America's Most Dangerous Pets
Before Netflix's Tiger King took over social media in April 2020, Theroux interviewed Joe Exotic during his documentary on America's Most Dangerous Pets in 2011.
Former zoo-owner and TV personality Joe Exotic is currently in prison for his involvement in a murder plot against animal welfare activist Carole Baskin, as well as 17 charges of animal abuse.
Speaking about the mass media attention that Exotic has received, Theroux told PA: “It’s an extraordinary situation Joe is in now. He’s one of the most famous people in the world, arguably.
“But it’s a mixed blessing because there’s a tendency to see them as fictional characters … whereas they are real people involved in a real crime."
In 2021, Theroux released a documentary called Shooting Joe Exotic, in which he met with old friends and family members of the 'Tiger King', in order to present a story which was "close to the truth and a bit less caricature-ish" than the Netflix series.
A Place for Paedophiles
In 2009, Theroux interviewed patients at Coalinga State Hospital, a hospital which houses over 500 convicted paedophiles who have been deemed too dangerous to be released.
The show sparked viewer complaints as some thought that Theroux was being too easy on the convicts considering the crimes they had committed.
Theroux has admitted that during the filming he wrestled with whether he could ever allow himself to believe these people could be rehabilitated.
In an interview with Vice, he said it was "quite a big change" from his previous topics.
"There were little bits of humour there, but not much," he said.
However, Theroux insisted the purpose of the documentary was to look at the challenges of living with these convictions and to discuss what solutions may be available to stop child abuse from taking place.
Louis and the Nazis
Back in 2003, Theroux travelled to California to meet Tom Metzger, a man once dubbed "the most dangerous racist in America" and a US white-nationalist duo called 'Prussian Blue'.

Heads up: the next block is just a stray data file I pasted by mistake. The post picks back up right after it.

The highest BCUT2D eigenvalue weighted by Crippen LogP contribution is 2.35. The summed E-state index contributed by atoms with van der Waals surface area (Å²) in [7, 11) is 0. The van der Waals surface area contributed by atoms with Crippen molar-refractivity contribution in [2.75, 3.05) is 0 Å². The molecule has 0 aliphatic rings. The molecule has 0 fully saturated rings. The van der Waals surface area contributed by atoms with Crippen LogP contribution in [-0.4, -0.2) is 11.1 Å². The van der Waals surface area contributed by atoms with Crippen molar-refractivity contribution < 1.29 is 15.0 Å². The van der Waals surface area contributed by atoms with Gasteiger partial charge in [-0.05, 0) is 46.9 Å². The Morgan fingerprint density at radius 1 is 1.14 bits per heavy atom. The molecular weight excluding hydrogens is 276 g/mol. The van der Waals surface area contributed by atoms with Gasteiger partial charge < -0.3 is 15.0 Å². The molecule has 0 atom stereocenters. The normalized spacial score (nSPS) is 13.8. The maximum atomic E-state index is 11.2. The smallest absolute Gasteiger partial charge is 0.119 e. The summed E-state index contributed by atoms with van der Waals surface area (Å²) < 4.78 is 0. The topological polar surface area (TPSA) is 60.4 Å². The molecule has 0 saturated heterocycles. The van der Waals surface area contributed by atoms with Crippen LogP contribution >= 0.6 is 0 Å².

The programme attracted controversy because some viewers saw it as popularising neo-Nazi hate and viewers were particularly uncomfortable with the inclusion of the musical duo Prussian Blue, a pair of 11-year-old sisters who were encouraged to sing far-right nationalist songs by their mother.
In an interview with Metro, Theroux said: "Back in the days of when I made Louis and the Nazis, I spent days, if not a couple of weeks, with basically card-carrying national socialists – people who had the most extreme version of Nazism as you can imagine.
"I think the reason I felt it was OK was that it was so far outside the window of acceptable discourse that it was verging on pathology. If they had been closer to the mainstream you might have imagined we are giving them some sort of currency."
My Scientology Movie
In 2015's My Scientology Movie, Theroux tried to reveal the inner workings of the hidden organisation which has links to a number of Hollywood celebrities, including Tom Cruise, John Travolta and former member Leah Remini.
After being denied entry into the church's official headquarters in 2015, Theroux created a reconstruction of what life's like inside the church with the help of former senior Scientologist Mark Rathburn and a team of actors, as well as real footage of the church trying to stop the film being made.
It addressed accusations of bullying made against the church by former members and its aggressive tactics for dealing with critics.
When asked about the experience by Australian broadcaster SBS in 2019, Theroux said that is was the most unusual moment of his career.
"There were moments when I thought I was going to start losing my temper which is quite an uncharacteristic feeling for me in my work mode," he said.
The Church of Scientology responded by denouncing the film as factually incorrect, while Theroux claims that he was stalked by members of the organisation who disagreed with what was shown.
Louis Theroux: Forbidden America is streaming on BBC iPlayer.
Watch: Louis Theroux discusses My Scientology Movie